The Class of 2011 isn’t the brightest bulb of the decade. Judging from the College Board’s SAT scores for the year, it may be the dimmest: The combined reading and math score average of 1011 is the lowest since 1995, when the combined score was 1010.
- From Bad to Worse: Flagler and Florida Students Near Bottom in National ACT Scores
- SAT Results Show Higher Scores for Flagler’s Class of 2010
- Florida’s High School Students Near Bottom in College Readiness; Flagler’s Do Worse
- SAT Summary Reports By State, 1997-2010
But more college-bound students took the SAT than in any other high school graduating class in history, with some 1.65 million students participating. The class of 2011 SAT takers represented the most diverse class in history. Minorities have typically scored more poorly than whites on standardized tests. (See the chart below.)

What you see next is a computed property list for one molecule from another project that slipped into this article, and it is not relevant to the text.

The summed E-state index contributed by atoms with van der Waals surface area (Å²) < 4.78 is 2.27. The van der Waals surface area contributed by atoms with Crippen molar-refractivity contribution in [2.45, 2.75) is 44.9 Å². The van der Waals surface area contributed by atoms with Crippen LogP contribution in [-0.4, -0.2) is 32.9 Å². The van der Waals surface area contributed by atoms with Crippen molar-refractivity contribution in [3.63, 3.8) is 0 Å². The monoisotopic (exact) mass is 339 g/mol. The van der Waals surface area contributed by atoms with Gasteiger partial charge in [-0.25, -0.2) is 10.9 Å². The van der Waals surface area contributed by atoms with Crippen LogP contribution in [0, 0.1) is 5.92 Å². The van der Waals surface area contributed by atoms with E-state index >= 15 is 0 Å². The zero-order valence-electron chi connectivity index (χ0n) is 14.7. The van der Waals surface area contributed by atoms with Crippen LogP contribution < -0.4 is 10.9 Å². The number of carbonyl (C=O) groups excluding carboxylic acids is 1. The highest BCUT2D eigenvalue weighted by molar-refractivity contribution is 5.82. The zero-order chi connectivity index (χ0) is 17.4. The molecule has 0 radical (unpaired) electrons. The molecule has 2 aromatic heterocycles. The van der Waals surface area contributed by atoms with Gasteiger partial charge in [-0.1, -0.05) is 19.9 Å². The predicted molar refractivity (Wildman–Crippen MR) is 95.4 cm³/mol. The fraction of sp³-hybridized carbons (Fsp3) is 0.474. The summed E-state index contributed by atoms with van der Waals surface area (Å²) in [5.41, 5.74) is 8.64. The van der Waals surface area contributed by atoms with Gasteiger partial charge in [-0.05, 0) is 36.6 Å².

Scores fell precipitously in Florida as well, to 976, and in Flagler County, whose 496 students taking the SAT scored an average 984 on the combined reading and math portions of the test.
The SAT is also testing for writing. Those scores fell in every category. The national average dropped from 492 to 489. The state average dropped from 479 to 471. And Flagler’s average dropped from 477 to 474. The declines locally were led mostly by Flagler Palm Coast High School’s class, whose reading, math and writing scores dropped. At Matanzas High School, reading scores dropped, math scores improved by three points, and writing scores stayed even.
The 496 students who took the test in Flagler represent 58 percent of the senior class. Students take the SAT to qualify for Bright Futures scholarships and to satisfy college entry requirements, or to meet concordant requirements for the FCAT. A Reading score of 420 and a Math score of 340 on the SAT satisfies the requirement of the concordant score.
“Not all students in a high school, school district, or state take the SAT,” the College Board cautions. “Since population of test takers is self selected, using aggregate SAT scores to compare or evaluate teachers, schools, districts, states or other educational units is not valid, and the College Board strongly discourages such uses.”